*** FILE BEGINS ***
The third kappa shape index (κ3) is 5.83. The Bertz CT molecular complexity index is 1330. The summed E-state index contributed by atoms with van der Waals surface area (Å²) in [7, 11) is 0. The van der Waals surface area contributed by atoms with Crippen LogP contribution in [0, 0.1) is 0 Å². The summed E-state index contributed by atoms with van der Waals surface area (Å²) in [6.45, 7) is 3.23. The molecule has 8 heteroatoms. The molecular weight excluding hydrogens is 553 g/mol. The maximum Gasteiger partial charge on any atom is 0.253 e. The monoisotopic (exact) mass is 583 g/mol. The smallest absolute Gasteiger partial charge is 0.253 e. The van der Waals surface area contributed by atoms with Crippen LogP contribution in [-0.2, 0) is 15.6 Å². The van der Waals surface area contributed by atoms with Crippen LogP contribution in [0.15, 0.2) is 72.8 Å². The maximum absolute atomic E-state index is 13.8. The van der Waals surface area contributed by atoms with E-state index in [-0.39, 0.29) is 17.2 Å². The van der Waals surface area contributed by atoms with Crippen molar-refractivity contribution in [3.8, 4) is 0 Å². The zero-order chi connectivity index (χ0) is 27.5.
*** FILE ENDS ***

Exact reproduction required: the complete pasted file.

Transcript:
The third kappa shape index (κ3) is 5.83. The Bertz CT molecular complexity index is 1330. The summed E-state index contributed by atoms with van der Waals surface area (Å²) in [7, 11) is 0. The van der Waals surface area contributed by atoms with Crippen LogP contribution in [0, 0.1) is 0 Å². The summed E-state index contributed by atoms with van der Waals surface area (Å²) in [6.45, 7) is 3.23. The molecule has 8 heteroatoms. The molecular weight excluding hydrogens is 553 g/mol. The maximum Gasteiger partial charge on any atom is 0.253 e. The monoisotopic (exact) mass is 583 g/mol. The smallest absolute Gasteiger partial charge is 0.253 e. The van der Waals surface area contributed by atoms with Crippen LogP contribution in [-0.2, 0) is 15.6 Å². The van der Waals surface area contributed by atoms with Crippen LogP contribution in [0.15, 0.2) is 72.8 Å². The maximum absolute atomic E-state index is 13.8. The van der Waals surface area contributed by atoms with E-state index in [-0.39, 0.29) is 17.2 Å². The van der Waals surface area contributed by atoms with Crippen molar-refractivity contribution in [3.8, 4) is 0 Å². The zero-order chi connectivity index (χ0) is 27.5.